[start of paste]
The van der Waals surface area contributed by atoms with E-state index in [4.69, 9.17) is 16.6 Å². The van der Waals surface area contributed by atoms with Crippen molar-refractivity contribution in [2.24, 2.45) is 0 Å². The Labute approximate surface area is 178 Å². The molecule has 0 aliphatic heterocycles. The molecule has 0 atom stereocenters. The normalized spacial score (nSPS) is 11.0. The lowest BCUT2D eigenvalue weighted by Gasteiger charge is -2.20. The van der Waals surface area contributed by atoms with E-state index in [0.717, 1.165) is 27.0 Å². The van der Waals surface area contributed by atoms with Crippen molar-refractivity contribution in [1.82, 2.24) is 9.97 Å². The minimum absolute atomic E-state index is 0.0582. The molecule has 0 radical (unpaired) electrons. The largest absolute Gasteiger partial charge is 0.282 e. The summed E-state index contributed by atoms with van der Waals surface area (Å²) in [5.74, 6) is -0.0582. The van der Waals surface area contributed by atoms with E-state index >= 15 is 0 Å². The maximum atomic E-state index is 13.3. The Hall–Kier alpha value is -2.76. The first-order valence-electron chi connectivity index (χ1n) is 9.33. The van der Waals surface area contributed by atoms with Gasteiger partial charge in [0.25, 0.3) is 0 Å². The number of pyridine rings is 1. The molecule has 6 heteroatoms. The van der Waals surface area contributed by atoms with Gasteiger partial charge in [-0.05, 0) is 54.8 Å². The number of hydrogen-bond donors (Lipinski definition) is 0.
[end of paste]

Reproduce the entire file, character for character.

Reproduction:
The van der Waals surface area contributed by atoms with E-state index in [4.69, 9.17) is 16.6 Å². The van der Waals surface area contributed by atoms with Crippen molar-refractivity contribution in [2.24, 2.45) is 0 Å². The Labute approximate surface area is 178 Å². The molecule has 0 aliphatic heterocycles. The molecule has 0 atom stereocenters. The normalized spacial score (nSPS) is 11.0. The lowest BCUT2D eigenvalue weighted by Gasteiger charge is -2.20. The van der Waals surface area contributed by atoms with E-state index in [0.717, 1.165) is 27.0 Å². The van der Waals surface area contributed by atoms with Crippen molar-refractivity contribution in [1.82, 2.24) is 9.97 Å². The minimum absolute atomic E-state index is 0.0582. The molecule has 0 radical (unpaired) electrons. The largest absolute Gasteiger partial charge is 0.282 e. The summed E-state index contributed by atoms with van der Waals surface area (Å²) in [5.74, 6) is -0.0582. The van der Waals surface area contributed by atoms with E-state index >= 15 is 0 Å². The maximum atomic E-state index is 13.3. The Hall–Kier alpha value is -2.76. The first-order valence-electron chi connectivity index (χ1n) is 9.33. The van der Waals surface area contributed by atoms with Gasteiger partial charge in [0.25, 0.3) is 0 Å². The number of pyridine rings is 1. The molecule has 6 heteroatoms. The van der Waals surface area contributed by atoms with Gasteiger partial charge in [-0.05, 0) is 54.8 Å². The number of hydrogen-bond donors (Lipinski definition) is 0.